Fans who submit their pre-order receipt for a print or digital copy of ‘Children of the Fleet’ will receive the patch pictured to the left and a backer card while supplies last. This promotion ends of October 17 and is only available to residents of the United States, the District of Columbia, and Canada.

The patch was designed by graphic designer and ‘Ender’s Game’ fan Darian Robbins.

‘Children of the Fleet’ ‘ is the first novel in a new Enderverse spin-off series. The series will tell the tale of what happens to the battle school after the Third Formic War.

‘Children of the Fleet’ will be published on October 10. Pre-order the book on Amazon.

Edited to add that the patch was designed by Darian.

 

Read a Preview of ‘Children of the Fleet’

children of the fleetToday Tor Books published the first chapter of the ‘Children of the Fleet’ by Orson Scott Card on their blog.

‘Children of the Fleet’ is the first novel in a new ‘Ender’s Game’ spin-off series featuring Colonel Graff and a Fleet School student named Dabeet Ochoa.

Read the novel’s description below or skip to the good stuff and read the first chapter, here.

Ender Wiggin won the Third Formic war, ending the alien threat to Earth. Afterwards, all the terraformed Formic worlds were open to settlement by humans, and the International Fleet became the arm of the Ministry of Colonization, run by Hirum Graff. MinCol now runs Fleet School on the old Battle School station, and still recruits very smart kids to train as leaders of colony ships, and colonies.

Dabeet Ochoa is a very smart kid. Top of his class in every school. But he doesn’t think he has a chance at Fleet School, because he has no connections to the Fleet. That he knows of. At least until the day that Colonel Graff arrives at his school for an interview.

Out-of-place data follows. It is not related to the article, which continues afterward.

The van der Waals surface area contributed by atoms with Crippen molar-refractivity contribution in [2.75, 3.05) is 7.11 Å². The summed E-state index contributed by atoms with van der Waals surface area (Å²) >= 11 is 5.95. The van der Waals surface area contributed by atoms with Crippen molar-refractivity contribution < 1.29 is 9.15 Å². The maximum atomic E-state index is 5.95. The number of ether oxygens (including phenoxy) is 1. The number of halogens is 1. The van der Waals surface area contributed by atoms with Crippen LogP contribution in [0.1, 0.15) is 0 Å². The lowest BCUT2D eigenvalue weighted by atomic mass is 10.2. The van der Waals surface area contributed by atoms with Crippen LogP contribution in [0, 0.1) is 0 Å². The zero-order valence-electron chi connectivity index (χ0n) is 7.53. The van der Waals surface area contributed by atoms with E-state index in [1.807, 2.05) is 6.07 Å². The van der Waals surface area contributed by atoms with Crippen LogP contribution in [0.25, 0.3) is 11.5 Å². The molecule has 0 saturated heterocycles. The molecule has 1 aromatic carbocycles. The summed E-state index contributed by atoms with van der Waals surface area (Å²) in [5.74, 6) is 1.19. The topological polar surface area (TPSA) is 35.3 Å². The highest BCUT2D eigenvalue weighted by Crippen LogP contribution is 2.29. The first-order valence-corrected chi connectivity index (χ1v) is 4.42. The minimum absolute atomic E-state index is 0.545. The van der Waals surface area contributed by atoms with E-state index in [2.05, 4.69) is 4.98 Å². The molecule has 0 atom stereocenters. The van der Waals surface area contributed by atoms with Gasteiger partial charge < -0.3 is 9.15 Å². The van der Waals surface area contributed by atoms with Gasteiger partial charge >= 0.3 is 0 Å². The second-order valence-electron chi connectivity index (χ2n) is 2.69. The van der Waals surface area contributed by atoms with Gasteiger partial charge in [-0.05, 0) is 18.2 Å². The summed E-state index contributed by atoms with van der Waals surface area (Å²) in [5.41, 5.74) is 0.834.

‘Children of the Fleet’ will be published on October 10.Purchase it at your local bookstore or pre-order it on Amazon.

 

‘Children of the Fleet’ is available for pre-order

children of the fleet‘Children of the Fleet’ by Orson Scott Card will be published later this year on October 10, 2017. It is available for pre-order on Amazon.

‘Children of the Fleet’ is expected to be the first novel in a new Enderverse spinoff series. According to Amazon, it is a parallel novel to the shadow series.

Read the novel’s description below.

Ender Wiggin won the Third Formic war, ending the alien threat to Earth. Afterwards, all the terraformed Formic worlds were open to settlement by humans, and the International Fleet became the arm of the Ministry of Colonization, run by Hirum Graff. MinCol now runs Fleet School on the old Battle School station, and still recruits very smart kids to train as leaders of colony ships, and colonies.

Dabeet Ochoa is a very smart kid. Top of his class in every school. But he doesn’t think he has a chance at Fleet School, because he has no connections to the Fleet. That he knows of. At least until the day that Colonel Graff arrives at his school for an interview.

Amazon lists the page count as 304 pages. For comparison, ‘Earth Unaware’ is longer by about 60 pages.

Pre-order on Amazon here.

‘The Swarm’ Review

By Cassandra

‘The Swarm’ by Orson Scott Card and Aaron Johnston is the first novel in the Second Formic War Trilogy and a sequel to the First Formic War Trilogy (‘Earth Unaware’; ‘Earth Afire’; ‘Earth Awakens’).

Following the First Formic War, ‘The Swam’ revisits the altered lives of Mazer Rackham, Bingwen, Lem Jukes and Victor Delgado. Earth’s faint success after The Scourging of China left humanity in a nervous state. Likewise, the pace of the novel leaves readers sweating with the mounting pressure of the anticipated second invasion.

Can the Hegemon pull humanity together long enough to fund an interplanetary war with adequate cash and soldiers? Can the International Fleet recognize the uselessness of career bureaucrats in the face of an intelligent enemy? Can Juke Limited arm the world’s military with technology sophisticated enough to defeat the Hive Queen and her swarm?

Desperate for survival, humanity is willing to win this war at all costs. For this reason, ‘The Swarm’ is more similar to ‘Ender’s Game’ than any of the three other prequel novels. To my delight, ‘The Swarm’ mimics signature ‘Ender’s Game’ elements such as resistance against authority, creative problem solving and childish wit.

Fans will enjoy the subtle development of the Battle School’s foundation, including zero-gravity training, flash guns, battle suits, armies, stars in the battle room, and even the ansible.